Roasted Rabbit with Fennel
The Splendid Table: Recipes from Emilia-Romagna, the Heartland of Northern Italian Food by Lynn Rossetto Kasper
2 1/2-2 3/4 lb rabbit, cut into 8 pieces
Seasoning the Rabbit
1 large clove of garlic (I used 4)
1 1/2 inch sprig of rosemary (I used 4)
1/2 t. salt (I'm sure I used a t. of sea salt)
1/8 t. pepper (you got it)
Cooking the Rabbit
2 bulbs fennel cut into 1 1/2 " wedges (I used one huge one)
1 large onion, cut into 1 1/2 " wedges
3 oz. pancetta, minced
3 cloves of garlic, split
1 t. fennel seeds
1/2 c. coarsely chopped fennel leaves
4 T. extra virgin olive oil
salt and freshly ground pepper to taste
1/2 c. white wine
1/4 c. white wine
1/2 c. chicken stock
The rabbit tastes best when seasoned one day ahead. I blended the first four ingredients in the food processor with a drizzle of olive oil to make a paste. Rub on the rabbit pieces, cover with plastic wrap and refrigerate overnight.
Two hours and 15 minutes before you would like to eat, preheat the oven to 350. use a roasting pan or baking dish large enough to hold the rabbit pieces and onions and fennel. Scatter fennel, onion, pancetta, garlic, and fennel seeds around and between the pieces, and put half the fennel leaves on top. Sprinkle with olive oil, salt and pepper. Roast 30 minutes.
Add wine, and roast for another hour. Baste every 15 minutes with pan juices. If pan becomes too dry, add a little more wine or water. (Mine was nice and juicy.)
Raise the heat to 450. Cook 15 more minutes until rabbit becomes golden brown. Turn rabbit pieces, and roast another 15 minutes, basting once more. Veggies should be caramelized.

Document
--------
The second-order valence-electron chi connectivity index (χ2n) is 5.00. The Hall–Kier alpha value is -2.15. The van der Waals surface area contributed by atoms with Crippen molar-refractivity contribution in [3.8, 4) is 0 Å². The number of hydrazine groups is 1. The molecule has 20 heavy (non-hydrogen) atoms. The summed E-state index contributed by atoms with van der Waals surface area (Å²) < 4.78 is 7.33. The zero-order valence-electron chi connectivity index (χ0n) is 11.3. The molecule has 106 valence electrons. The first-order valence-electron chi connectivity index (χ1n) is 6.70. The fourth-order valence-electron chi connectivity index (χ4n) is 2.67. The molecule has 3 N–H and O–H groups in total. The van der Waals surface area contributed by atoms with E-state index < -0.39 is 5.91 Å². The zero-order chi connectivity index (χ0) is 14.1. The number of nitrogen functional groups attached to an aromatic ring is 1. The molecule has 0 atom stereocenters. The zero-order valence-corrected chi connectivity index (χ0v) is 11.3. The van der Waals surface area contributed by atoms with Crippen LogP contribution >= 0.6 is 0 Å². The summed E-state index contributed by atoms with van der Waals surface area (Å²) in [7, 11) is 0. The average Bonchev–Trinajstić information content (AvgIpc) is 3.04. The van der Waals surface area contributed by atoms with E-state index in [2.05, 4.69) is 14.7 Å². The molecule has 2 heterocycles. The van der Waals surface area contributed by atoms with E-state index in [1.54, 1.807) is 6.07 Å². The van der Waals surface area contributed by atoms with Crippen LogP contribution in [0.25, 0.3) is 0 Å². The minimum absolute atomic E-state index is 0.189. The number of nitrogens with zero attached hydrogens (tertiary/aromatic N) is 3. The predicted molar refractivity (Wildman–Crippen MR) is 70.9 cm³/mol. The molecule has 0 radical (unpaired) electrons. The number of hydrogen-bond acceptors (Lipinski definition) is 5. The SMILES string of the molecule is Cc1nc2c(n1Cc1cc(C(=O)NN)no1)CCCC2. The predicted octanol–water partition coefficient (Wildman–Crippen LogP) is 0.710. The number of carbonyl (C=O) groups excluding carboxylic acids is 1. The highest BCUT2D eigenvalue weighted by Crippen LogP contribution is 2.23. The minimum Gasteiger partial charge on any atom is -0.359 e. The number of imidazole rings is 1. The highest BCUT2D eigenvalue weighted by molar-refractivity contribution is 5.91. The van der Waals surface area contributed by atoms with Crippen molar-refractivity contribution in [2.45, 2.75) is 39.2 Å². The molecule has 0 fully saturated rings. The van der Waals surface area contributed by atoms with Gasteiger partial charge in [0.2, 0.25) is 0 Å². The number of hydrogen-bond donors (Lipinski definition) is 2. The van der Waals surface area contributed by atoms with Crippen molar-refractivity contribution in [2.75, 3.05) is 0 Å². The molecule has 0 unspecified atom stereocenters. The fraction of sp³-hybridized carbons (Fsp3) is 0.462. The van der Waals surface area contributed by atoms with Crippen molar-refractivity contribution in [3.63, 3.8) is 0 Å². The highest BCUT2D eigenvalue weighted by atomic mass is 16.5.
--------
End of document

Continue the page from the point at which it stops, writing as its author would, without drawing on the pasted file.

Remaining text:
Transfer rabbit and vegetables to a heated platter and keep warm in the oven while you make a quick pan sauce. Set the roasting pan over two burners on high heat, and deglaze with the wine and stock. Scrape any brown pieces from pan and boil down liquid to about half. (Be careful of heat level if you are using a pyrex pan). Deglaze for 3-5 minutes. Scatter remaining fennel leaves over rabbit and serve sauce in gravy boat or bowl alongside rabbit.
I have wanted to cook a rabbit for years. We occasionally ate one when I was a child, and I have eaten coniglio countless times when in Italy. I have tasted several different variations in different regions of Italy. I recently found out that Bristol Farms has fresh rabbits on once a week. Brad and I stopped there, and he said, "I'll buy you a bunny to cook." I asked the butcher to cut it up for me, because i was slightly squeemish. There are dozens of bunnies in our neighborhood eating everyone's flowers. Not a day goes by that I don't see a rabbit on my front lawn. I am OK with the idea of eating the CONIGLIO raised for food. But I didn't want to be butchering a bunny in the kitchen with its cousins scampering across my patio. I figured, if the butcher cut it for me, it would look like chicken pieces, right?
They say timing is everything. The night we brought the CONIGLIO home from Bristol Farms, unfortunately there was a rather disgusting rabbit roadkill in front of the house next door. UGH! The scents of the roasted rabbit, caramelized onion and fennel and wine filled the kitchen. It was all worth it. FABULOUS.